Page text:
I realized as I set down to write this review that Pixels is one of those flicks that's pretty much impervious to any kind of critical analysis. Director Chris Columbus's ode to the bygone arcade culture of 1980s -- when Donkey Kong was king -- isn't egregiously offensive, but it's also not even remotely memorable. It's just aggressively mediocre, and pretty much vanishes from your brainpan as soon as the credits start rolling and you've hit your mental "reset" button on your way out the door. In that sense, I guess it fits right in with the extensive oeuvre of star Adam Sandler.
The film, about unfriendly aliens siccing beloved video game icons of the '80s on the Earth in a bid to conquer the planet, has a central conceit that's mildly diverting, but to watch Pixels is to watch a movie at war with itself. One the one hand you have Columbus (who himself occupies a hallowed place in the annals of '80s adoration thanks to such classics as The Goonies, Gremlins, and Adventures in Babysitting) trying like heck to give the outlandish core concept some sense of gravity that'll let it hang together logically and dramatically.
But whatever gravity Columbus might bring into play is immediately swallowed up by the black hole that is Adam Sandler, possessed of the unerring knack of turning almost any role he plays into a side-eyed "Can you believe this crap?" commentary on whatever project he's in at that moment (and by extension, on the folks in the audience). This time Sandler is Sandler-ing it up as Sam Brenner, video game champ as a kid, now a disgruntled employee of a Best Buy-esque big box store who spends his days tooling around Washington, DC installing AV equipment.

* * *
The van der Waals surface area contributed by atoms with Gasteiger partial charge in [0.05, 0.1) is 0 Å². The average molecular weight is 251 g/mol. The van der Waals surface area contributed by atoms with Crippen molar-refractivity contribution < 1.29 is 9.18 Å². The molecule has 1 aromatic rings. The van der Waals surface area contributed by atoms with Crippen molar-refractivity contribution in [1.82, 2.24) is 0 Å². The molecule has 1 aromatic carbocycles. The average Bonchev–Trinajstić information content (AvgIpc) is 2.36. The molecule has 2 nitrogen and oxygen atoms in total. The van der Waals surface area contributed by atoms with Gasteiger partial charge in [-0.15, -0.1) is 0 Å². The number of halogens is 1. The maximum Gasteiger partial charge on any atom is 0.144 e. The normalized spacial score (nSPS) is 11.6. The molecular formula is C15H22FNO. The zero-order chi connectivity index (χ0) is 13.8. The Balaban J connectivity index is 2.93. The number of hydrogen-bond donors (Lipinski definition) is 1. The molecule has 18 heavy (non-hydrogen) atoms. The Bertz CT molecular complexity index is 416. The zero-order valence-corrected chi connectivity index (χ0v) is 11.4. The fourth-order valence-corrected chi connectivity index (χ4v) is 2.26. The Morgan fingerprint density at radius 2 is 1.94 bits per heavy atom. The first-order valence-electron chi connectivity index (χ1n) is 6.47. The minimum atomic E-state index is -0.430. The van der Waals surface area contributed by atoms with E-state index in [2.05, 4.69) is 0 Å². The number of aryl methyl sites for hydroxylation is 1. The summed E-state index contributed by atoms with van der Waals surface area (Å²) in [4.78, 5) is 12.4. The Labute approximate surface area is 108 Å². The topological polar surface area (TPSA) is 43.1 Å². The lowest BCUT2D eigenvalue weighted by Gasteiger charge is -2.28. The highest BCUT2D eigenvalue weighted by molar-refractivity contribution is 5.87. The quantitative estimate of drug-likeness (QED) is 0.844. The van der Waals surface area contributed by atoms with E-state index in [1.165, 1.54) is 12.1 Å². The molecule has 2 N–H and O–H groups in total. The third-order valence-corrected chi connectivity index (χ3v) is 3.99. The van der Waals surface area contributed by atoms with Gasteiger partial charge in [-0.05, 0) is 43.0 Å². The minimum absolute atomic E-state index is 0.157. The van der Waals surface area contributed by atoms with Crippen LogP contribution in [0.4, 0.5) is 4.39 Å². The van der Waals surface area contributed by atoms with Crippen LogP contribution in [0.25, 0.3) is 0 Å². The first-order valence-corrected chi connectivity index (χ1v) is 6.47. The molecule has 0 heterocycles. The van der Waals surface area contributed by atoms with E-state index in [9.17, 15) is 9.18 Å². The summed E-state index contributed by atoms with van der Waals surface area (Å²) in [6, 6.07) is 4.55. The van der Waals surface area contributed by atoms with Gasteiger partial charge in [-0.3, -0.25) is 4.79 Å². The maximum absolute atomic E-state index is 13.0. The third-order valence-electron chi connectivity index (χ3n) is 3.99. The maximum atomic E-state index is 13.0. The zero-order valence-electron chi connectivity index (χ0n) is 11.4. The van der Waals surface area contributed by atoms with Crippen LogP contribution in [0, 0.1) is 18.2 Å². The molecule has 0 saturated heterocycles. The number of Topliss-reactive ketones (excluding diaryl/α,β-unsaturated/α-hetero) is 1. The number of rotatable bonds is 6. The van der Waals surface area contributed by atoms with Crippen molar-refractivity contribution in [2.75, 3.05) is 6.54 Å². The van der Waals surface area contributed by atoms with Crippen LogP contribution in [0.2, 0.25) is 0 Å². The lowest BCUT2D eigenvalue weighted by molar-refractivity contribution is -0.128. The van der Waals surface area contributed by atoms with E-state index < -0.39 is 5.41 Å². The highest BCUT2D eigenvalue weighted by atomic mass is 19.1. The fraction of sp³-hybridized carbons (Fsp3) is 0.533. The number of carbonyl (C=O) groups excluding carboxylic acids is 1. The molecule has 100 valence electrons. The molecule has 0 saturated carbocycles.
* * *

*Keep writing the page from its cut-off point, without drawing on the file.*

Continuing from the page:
Meanwhile, Sam's best friend "Chewie" Cooper (Kevin James) is president of the United States. (Kevin James running for president feels like the premise of an entirely separate, better movie.) When a series of otherworldly attacks occur, the national security establishment is left dumbfounded, but Brenner recognizes that they bear a striking similarity to the arcade game Galaga, with the threat of more video game invaders on the way. And so, President Chewie enlists Brenner to save the world alongside their childhood friend Ludlow, once a precocious wunderkind, now a conspiracy-spouting weirdo played by Josh Gad.
Shoehorned into this is Sam's will-they/won't-they flirtation with Lt. Col. Violet Van Patton (Michelle Monaghan), as well as his renewed rivalry with childhood nemesis Eddie Plant (Peter Dinklage, having a blast here). But of course, the main event is the one we've seen in the trailers and on all the posters: Giant, 3D versions of the 8-bit icons that played such a crucial part of so many of our childhoods. Thus, we get a larger-than-life version of Centipede playing out in the skies, and a giant, pixelated Pac-Man chowing down on big chunks of New York.
Now, there's the kernel of an interesting idea there. To be precise, there's about two-and-a-half minutes worth of driving interest, which, as it happens, is exactly the length of the 2010 short that inspired this. (Well, "inspired" might be a bridge too far when searching for descriptors...) I remember seeing the short five years ago and finding it amusing. But in taking that barest of ideas and trying to stretch it like taffy to fit a feature-length frame, all we're left with is the early realization that there wasn't enough "there" there to justify the effort.
What becomes increasingly clear as we watch our plucky band of main characters (dubbed "Arcaders" by the White House) in their custom overalls, wielding their special guns, fighting off beasties that only they have the specific skill set to catch, is how desperately Pixels wants to be Ghostbusters (heck, we even get a cameo by original GB Dan Aykroyd). However, that classic (which the same studio is currently rebooting) worked because it strove to give a reality to its fantastic world that left room for humor to emerge naturally from its characters.
Pixels, on the other hand, can never quite muster the interest or ability to make us look past the inherent ridiculousness of its premise. The script (by Tim Herlihy and Timothy Dowling) is stuck as kind of a tonal mish-mash, neither serious enough to make the stakes feel real, nor outright humorous enough to make it feel like an over-the-top farce. All of this is a shame. I like the majority of the cast, I like the director, and there's a version of this movie that might have worked. Unfortunately, this isn't it. The whole thing just kind of makes me feel 8-bittersweet. C-
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